May 27, 2021

Austin’s TC Superstar Taps Patreon To Monetize Its Dance-Based Shows

Frankie Pike
TC Superstar

Austin-based bedroom pop band TC Superstar, soon to be playing Austin City Limits, turned to subscription-platform Patreon in a unique way to fund itself during the pandemic.

TC Superstar’s sound is influenced by 80s synthwave and 70s dance music, and they were a finalist in 2019 in Austin Music Awards’ “Best New Austin Band” category. Half the band is musicians, and the other half are dancers who graduated from the University of Texas’ dance school. The audience joins in the dancing at their shows, making them a performance group in addition to a band.

Before Covid-19, the band earned about 90 percent of its revenue from live shows, TC Superstar frontman Connor McCampbell said. They also hosted dance classes at McCampbell’s house, where attendees could learn the choreography that accompanies their music.

“I think part of our larger mission or goal is to bring dance more into the live music scene,” McCampbell said. “That was definitely a bit of the impetus to start the dance classes. Also, we were kind of asking ourselves, you know, ‘What do we have that people are interested in? What skill sets do we have that we can leverage?’”

See where TC Superstar stacks up against other Austin bands on Spotify here.

Live-streaming performances

When the pandemic began, the group initially focused on raising money to support local venues and their staff. They did three performances, live-streamed on Instagram in April and May of 2020.

“That was pretty successful, so we started doing live stream shows where if you became a (subscriber on) Patreon for $10 a month, then you gained access to all of these live stream shows,” said Emily DiFranco, one of TC’s dancers who runs their Patreon.

They decided on $10 because it was about how much people would pay to attend one of their in-person shows before the pandemic.

The band turned to their fans on Instagram (4.2k followers) for support and built up their Patreon page to 22 subscribers. For comparison, Austin-based electronic band Bronze Whale has five Patreon subscribers.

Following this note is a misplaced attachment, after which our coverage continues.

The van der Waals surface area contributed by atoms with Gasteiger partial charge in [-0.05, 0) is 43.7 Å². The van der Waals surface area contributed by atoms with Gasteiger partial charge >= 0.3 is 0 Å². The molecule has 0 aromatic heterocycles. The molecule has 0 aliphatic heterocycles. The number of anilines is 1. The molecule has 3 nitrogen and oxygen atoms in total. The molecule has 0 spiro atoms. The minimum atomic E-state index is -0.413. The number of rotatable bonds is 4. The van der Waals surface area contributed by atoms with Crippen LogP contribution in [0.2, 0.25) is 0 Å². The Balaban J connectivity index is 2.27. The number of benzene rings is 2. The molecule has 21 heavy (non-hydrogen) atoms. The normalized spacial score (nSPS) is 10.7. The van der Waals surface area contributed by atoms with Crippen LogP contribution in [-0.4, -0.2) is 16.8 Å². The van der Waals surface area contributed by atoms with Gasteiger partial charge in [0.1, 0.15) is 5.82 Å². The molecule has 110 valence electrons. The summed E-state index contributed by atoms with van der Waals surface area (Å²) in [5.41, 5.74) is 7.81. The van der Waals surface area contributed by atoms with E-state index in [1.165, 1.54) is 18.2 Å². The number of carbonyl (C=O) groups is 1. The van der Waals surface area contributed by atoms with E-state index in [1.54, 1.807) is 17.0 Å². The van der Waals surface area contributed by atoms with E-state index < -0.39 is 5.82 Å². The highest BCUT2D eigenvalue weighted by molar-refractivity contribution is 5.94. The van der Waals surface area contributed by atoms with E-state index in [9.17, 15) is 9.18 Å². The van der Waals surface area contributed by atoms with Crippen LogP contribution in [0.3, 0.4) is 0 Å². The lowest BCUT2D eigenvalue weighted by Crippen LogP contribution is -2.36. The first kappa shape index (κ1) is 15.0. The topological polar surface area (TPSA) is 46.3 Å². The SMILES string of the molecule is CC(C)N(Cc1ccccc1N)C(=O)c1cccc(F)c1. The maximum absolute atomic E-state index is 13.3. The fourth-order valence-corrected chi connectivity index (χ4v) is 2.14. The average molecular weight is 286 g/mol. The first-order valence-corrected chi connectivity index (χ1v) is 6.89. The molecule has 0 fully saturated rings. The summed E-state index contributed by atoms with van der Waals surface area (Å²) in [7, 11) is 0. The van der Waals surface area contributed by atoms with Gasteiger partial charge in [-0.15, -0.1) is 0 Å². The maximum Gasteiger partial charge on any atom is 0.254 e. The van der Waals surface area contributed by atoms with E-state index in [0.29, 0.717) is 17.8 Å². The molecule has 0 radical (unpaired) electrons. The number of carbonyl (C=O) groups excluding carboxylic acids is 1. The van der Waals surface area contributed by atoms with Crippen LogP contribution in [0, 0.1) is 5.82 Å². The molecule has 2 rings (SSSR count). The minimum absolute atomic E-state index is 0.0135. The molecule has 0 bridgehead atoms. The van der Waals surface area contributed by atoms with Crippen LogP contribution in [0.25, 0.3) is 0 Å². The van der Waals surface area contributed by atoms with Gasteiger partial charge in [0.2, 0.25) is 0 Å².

“We had maybe 50 bucks a month or something worth of Patreons before the pandemic,” McCampbell said. “We tried to set one up awhile ago, and never really put much time into it. But in the last year, we kind of doubled down on our energies, started repurposing some old content and trying to find ways to do little remote live streams or that kind of stuff just for Patreon.”

Managing Patreon

In addition to the live stream performances,TC’s Patreon subscribers gain access to virtual dance classes, behind-the-scenes photos, the band’s documentary from their first tour, early releases of new music, and other exclusive content.

DiFranco said that some of the band’s subscribers don’t care about the exclusive content—they are just there because it is an easy way to support the band. Though they don’t have a huge amount of subscribers, their subscribers are loyal fans, mainly in the higher-paying brackets ($20 per month and $50 per month) on Patreon.

“These people are supporting us and we have to give them something,” DiFranco said. “So we’ve done our best. We also have done improv jam live streams… It’s an hour of Connor, Julio, and Aaron just improvising on different keyboards, synths, pianos. And then me and (head dancer/choreographer) LB did improvised dance.”

DiFranco said the band also did a “show-and-tell,” where members of the band would go on and post something about themselves or a project that they worked on.

Patreon has now become their largest source of funding. 

“We just keep asking the Patreons, like ‘What do y’all want?’” McCampbell said. “And a lot of it, I think, is just that it’s really nice to have a private chat with the band, hanging out and talking with everybody after the livestream or something like that.”

Aside from Patreon, the band makes about $100 per month on merchandise, McCampbell said. The money they make goes to paying off their van and other band expenses; the band members don’t collect income off of it. They all have full-time jobs outside of TC.

“Retail, gig work, design, education, hospitality, we do it all,” McCampbell said.

(Connor) buys a new synth for every album so it doesn’t sound the same. It’s still TC, but it’s just like the next chapter.

-Emily DiFranco, dancer and Patreon operator, TC Superstar

Looking Ahead

The band will receive $1,000 to play ACL plus some tickets.

In the coming months, TC Superstar plans to release a new album called, “As Seen on TV,” and begin playing live shows again.

In comparison to their last album, “R&D,” DiFranco said the new album is different sonically.

“It still tells a story the same way that R&D did,” DiFranco said. “Connor is always onto the next thing. He buys a new synth for every album so it doesn’t sound the same. It’s still TC, but it’s just like the next chapter. There’s a new color palette, so I’m really excited.” 

And as far as what the “TC” stands for in the band’s name, which some have speculated is a reference to their first hit song, “Toyota Corolla,” McCampbell leaves it a mystery.

“You know, that’s the million-dollar question: What came first, the chicken or the egg?” McCampbell said.

This is TC Superstar’s song, Toyota Corolla, from their debut album.

Curious about the top Patreon-creators making it in Austin? Read about them here.

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